Sunday, May 09, 2010

An ideal intro flight

A longtime friend is visiting from out of state, and she wants to go for a glider flight. She's not exactly the adventurous type, so I'm a little surprised, but I'm always glad when a friend is interested. A first-time glider flight, especially for someone who isn't already a pilot or looking to become one, is kind of a balancing act for the pilot. I want them to have fun, with no motion sickness, but I also want it to be longer than just a "sled ride" and for them to experience soaring upward in lift. But working lift often involves steep turns which can be scary and induce motion sickness. So the question is always: to glide or to soar? To take off early when it's smooth but soaring isn't likely, or to wait until the thermals start but it can be bumpy?

Saturday's weather looked promising, with clear skies, mid-80's, no cloud cover, and moderate lift forecast: 3 knots of lift to about 5,300' MSL. We got to the airport early in case I had to wash and/or preflight the Blanik, or in case a number of us decided to assemble the second Blanik (still on the trailer after our winching trip). As it turned out, another member had washed it, and he and a new student did the preflight, and there weren't enough members to assemble the other one, so we ended up with a lot of time. The instructor had three students for the day, and some paperwork to do with them, so we decided I would take my passenger up first. After waiting in line for a couple ships, we took off at 11:37, pretty early for any thermal activity.

The takeoff was a bit slow and the climb-out was a LOT slow. Usually we climb to about 400-500 feet and turn south, but this time we kept going straight out over the lake and were only 300-350 feet AGL. Had we had a rope break there, we would have made it back to flat open land but probably not to the actual runway. I decided to hang in there and we eventually climbed normally up over the mountains. Later I talked with the tow pilot and he said we seemed to go through area of sinking air. Plus we had a tailwind instead of the usual headwind, so all together it made for a very flat flight path. Once we got onto the southbound leg over the hills, we started getting some turbulence which I hoped would indicate lift. My passenger was enjoying it so far.

As we approached 3000' AGL over the mountains we got into some lift. Between the towplane climbing and the lifting air, it was nearly 1000 feet per minute up, and it continued for several seconds, so I pulled off and turned into it. What luck! It was pretty strong, up to about 300-400 fpm at times, and very broad. Whether it was thermal or convergence, it was big. I was able to stay in it with about a 15-degree bank. That was the best of both worlds: a gentle bank for my passenger's first glider flight, and lift to keep us up for a while. We took that up about 800 feet very easily (to 5,100 feet, very close to the thermal forecast). With nearly 4000' in the tank, we could afford to fly around and enjoy the view. Although the tow plane went by once with a Schweizer, we never saw them again - we had the whole sky to ourselves. We never hit any serious sink, and we found 1 to 3 knots of lift occasionally, so it was a pretty relaxing flight. Jody was enjoying the flight, and the lift we found after that first boomer was weaker, and I didn't want to push it by trying to aggressively work the smaller thermals.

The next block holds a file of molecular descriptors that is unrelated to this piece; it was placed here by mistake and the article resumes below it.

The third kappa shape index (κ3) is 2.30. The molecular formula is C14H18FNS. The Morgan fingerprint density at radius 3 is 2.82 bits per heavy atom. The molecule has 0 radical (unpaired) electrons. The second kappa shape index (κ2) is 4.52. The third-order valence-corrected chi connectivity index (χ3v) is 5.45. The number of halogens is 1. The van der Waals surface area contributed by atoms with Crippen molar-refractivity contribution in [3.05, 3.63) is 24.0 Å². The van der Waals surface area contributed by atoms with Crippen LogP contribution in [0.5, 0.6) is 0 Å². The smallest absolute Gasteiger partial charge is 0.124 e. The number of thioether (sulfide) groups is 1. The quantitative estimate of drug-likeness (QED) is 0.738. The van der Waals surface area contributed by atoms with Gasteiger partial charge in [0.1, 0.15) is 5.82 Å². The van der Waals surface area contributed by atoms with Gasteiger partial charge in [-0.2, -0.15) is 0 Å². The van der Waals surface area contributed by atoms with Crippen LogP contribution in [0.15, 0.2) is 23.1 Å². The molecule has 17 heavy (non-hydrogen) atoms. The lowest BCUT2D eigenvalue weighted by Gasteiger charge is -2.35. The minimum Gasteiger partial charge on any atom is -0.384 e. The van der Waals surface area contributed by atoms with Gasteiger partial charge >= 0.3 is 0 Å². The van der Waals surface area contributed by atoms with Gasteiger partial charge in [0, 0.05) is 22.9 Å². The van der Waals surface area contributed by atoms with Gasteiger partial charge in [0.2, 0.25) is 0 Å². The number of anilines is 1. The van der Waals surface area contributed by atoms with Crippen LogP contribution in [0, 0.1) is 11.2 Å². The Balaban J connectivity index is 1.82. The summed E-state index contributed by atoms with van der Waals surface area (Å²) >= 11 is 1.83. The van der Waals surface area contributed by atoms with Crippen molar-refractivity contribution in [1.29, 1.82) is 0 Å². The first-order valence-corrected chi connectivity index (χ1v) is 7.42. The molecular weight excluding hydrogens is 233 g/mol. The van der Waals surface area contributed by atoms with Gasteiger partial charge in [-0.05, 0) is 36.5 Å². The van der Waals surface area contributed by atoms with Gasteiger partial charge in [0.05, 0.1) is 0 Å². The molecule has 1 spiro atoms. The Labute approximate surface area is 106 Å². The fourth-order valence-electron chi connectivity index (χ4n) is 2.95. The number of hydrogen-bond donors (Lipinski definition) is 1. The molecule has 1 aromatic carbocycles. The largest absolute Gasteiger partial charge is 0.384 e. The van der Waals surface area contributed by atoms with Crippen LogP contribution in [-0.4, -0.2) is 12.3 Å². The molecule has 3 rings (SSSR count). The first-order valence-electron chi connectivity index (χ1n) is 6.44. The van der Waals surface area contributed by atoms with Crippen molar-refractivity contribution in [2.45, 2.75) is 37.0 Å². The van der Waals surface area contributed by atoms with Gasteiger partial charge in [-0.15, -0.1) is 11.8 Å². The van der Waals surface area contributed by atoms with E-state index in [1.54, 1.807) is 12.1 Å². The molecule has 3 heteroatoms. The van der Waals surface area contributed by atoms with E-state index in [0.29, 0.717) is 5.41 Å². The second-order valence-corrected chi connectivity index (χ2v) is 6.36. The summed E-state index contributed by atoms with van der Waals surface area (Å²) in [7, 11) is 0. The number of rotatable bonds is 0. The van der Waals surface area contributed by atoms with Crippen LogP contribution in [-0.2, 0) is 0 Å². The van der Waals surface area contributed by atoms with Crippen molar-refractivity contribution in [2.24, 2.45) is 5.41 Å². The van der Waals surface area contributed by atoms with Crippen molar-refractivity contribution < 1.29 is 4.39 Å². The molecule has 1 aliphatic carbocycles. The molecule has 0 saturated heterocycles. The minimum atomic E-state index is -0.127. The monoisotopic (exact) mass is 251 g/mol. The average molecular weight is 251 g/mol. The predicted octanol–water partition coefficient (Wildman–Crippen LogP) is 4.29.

So I eventually turned back after about 35 minutes - I knew we had student pilots waiting to get in the air. Of course, as I started the 45-degree leg we encountered more lift and I had to use spoilers on the downwind leg to get us down. My landing was smooth and the rollout was nice, although I had to hold a fair amount of right rudder and aileron to keep aligned - that tailwind had turned a bit and was now about 30 degrees off our nose, but gentle. We rolled all the way up for an easy pushback, and ended up with a 43-minute total flight.

That strong and wide lift at 11:45 in the morning was really amazing, and made for a terrific guest flight that was long enough to be fun.

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